Evaluation of the stress response in healthy ...
|Title||Evaluation of the stress response in healthy juvenile rainbow trout after repetitive intermittent treatment with chloramine-T or formalin|
|Author(s)||J. G. Sanchez, David J. Speare, G. J. Johnson, Barbara S. Horney|
|Journal||Journal of Aquatic Animal Health|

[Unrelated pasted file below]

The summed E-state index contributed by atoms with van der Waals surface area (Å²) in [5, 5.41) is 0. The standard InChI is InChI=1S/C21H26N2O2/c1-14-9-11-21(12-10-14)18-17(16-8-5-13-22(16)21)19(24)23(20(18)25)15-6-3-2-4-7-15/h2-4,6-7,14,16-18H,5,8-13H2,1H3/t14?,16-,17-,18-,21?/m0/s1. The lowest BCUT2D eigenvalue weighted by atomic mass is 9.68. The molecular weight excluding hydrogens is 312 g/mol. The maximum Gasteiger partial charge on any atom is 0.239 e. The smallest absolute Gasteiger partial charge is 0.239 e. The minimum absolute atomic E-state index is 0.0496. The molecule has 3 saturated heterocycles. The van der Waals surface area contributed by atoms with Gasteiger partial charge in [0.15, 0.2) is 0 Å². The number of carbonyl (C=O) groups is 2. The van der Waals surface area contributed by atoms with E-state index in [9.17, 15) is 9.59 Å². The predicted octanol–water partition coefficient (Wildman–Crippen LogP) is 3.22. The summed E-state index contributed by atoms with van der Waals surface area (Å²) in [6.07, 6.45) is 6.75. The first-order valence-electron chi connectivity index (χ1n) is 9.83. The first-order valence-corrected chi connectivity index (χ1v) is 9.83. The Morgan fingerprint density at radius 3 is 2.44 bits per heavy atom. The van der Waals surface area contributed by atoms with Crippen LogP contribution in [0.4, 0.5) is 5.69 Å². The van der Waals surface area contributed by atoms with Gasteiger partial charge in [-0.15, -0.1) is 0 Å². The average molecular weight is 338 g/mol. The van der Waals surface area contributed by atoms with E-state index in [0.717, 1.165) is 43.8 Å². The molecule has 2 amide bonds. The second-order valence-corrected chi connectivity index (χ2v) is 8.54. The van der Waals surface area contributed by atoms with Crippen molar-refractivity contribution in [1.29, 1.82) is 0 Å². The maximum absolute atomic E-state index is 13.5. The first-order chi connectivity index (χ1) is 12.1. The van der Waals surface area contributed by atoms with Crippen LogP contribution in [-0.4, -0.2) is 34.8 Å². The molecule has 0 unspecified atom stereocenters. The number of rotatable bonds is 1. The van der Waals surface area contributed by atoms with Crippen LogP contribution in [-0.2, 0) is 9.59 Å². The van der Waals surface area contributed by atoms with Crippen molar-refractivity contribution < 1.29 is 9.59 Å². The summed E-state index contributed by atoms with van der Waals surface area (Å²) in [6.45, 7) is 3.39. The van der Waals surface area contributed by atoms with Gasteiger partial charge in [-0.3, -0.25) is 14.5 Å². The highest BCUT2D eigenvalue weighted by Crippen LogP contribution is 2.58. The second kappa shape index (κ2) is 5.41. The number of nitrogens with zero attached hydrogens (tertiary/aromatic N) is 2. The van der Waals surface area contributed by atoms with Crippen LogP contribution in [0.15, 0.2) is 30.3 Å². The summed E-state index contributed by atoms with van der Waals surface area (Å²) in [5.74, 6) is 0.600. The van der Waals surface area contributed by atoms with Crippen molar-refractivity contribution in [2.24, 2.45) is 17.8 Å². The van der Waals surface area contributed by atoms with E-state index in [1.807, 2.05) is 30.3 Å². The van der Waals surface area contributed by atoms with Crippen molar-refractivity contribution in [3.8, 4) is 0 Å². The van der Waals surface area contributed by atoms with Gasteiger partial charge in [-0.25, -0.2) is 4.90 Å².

|Abstract||Tanks of healthy juvenile rainbow trout (Oncorhynchus mykiss) were exposed to chloramine-T (10 mg/litre; 40 fish) or formalin (200 mg/litre; 40 fish) for 1 h once per week for 4 weeks. The effect of this treatment on the primary stress response was evaluated by measuring circulating cortisol levels with a radioimmunoassay technique. Blood cortisol levels were analysed at 1, 24, and 96 h after each treatment and compared with pre-exposure baseline values and with values obtained from sham-treated fish. At 1 h, fish in all treatment categories had elevated cortisol levels compared with baseline values, but values in those fish treated with chemicals were no different from those that were sham treated. Cortisol levels returned to near baseline by 24 h after treatment. In a second experiment, the effect of twice weekly 1-h exposure to chloramine-T (10 mg/litre) on secondary stress indices of rainbow trout was probed during an 11-week growth trial by measuring haematocrit, plasma glucose, sodium, and chloride levels in treated, untreated, and sham-treated fish. No evidence of a secondary stress response could be detected in fish treated with chloramine-T when they were compared with either control group. It is concluded that intermittent exposure to chloramine-T at 10 mg/litre does not elicit a primary or secondary stress response in rainbow trout and that stress is not the mechanism responsible for growth deceleration in treated fish..|
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